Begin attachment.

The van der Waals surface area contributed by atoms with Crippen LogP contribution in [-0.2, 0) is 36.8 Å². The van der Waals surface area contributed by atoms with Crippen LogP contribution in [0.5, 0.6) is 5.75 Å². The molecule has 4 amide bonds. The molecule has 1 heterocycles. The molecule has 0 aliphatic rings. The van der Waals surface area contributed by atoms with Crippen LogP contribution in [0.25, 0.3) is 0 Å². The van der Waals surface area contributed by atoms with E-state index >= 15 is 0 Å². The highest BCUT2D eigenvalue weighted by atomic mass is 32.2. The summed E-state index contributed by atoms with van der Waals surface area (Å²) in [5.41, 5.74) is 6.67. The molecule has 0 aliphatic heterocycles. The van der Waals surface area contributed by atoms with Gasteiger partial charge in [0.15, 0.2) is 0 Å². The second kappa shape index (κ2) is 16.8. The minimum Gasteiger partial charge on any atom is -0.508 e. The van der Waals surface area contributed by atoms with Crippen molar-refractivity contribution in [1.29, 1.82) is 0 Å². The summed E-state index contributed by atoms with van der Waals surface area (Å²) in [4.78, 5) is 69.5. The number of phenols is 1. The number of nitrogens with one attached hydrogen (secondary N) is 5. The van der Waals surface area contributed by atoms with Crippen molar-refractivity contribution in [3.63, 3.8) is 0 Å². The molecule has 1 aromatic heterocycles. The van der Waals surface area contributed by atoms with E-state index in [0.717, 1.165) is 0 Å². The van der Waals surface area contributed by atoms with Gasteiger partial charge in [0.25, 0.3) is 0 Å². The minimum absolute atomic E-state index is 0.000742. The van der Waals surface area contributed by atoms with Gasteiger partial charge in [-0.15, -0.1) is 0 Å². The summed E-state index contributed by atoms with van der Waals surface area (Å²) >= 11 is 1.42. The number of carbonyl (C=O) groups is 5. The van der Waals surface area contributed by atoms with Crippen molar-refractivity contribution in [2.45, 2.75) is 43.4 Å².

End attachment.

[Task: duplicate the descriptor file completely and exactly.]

The van der Waals surface area contributed by atoms with Crippen LogP contribution in [-0.2, 0) is 36.8 Å². The van der Waals surface area contributed by atoms with Crippen LogP contribution in [0.5, 0.6) is 5.75 Å². The molecule has 4 amide bonds. The molecule has 1 heterocycles. The molecule has 0 aliphatic rings. The van der Waals surface area contributed by atoms with Crippen LogP contribution in [0.25, 0.3) is 0 Å². The van der Waals surface area contributed by atoms with E-state index >= 15 is 0 Å². The highest BCUT2D eigenvalue weighted by atomic mass is 32.2. The summed E-state index contributed by atoms with van der Waals surface area (Å²) in [5.41, 5.74) is 6.67. The molecule has 0 aliphatic heterocycles. The van der Waals surface area contributed by atoms with Gasteiger partial charge in [0.15, 0.2) is 0 Å². The second kappa shape index (κ2) is 16.8. The minimum Gasteiger partial charge on any atom is -0.508 e. The van der Waals surface area contributed by atoms with Crippen molar-refractivity contribution in [1.29, 1.82) is 0 Å². The summed E-state index contributed by atoms with van der Waals surface area (Å²) in [4.78, 5) is 69.5. The number of phenols is 1. The number of nitrogens with one attached hydrogen (secondary N) is 5. The van der Waals surface area contributed by atoms with Crippen molar-refractivity contribution in [3.63, 3.8) is 0 Å². The molecule has 1 aromatic heterocycles. The van der Waals surface area contributed by atoms with E-state index in [0.717, 1.165) is 0 Å². The van der Waals surface area contributed by atoms with Gasteiger partial charge in [0.25, 0.3) is 0 Å². The minimum absolute atomic E-state index is 0.000742. The van der Waals surface area contributed by atoms with Gasteiger partial charge in [-0.15, -0.1) is 0 Å². The summed E-state index contributed by atoms with van der Waals surface area (Å²) >= 11 is 1.42. The number of carbonyl (C=O) groups is 5. The van der Waals surface area contributed by atoms with Crippen molar-refractivity contribution in [2.45, 2.75) is 43.4 Å².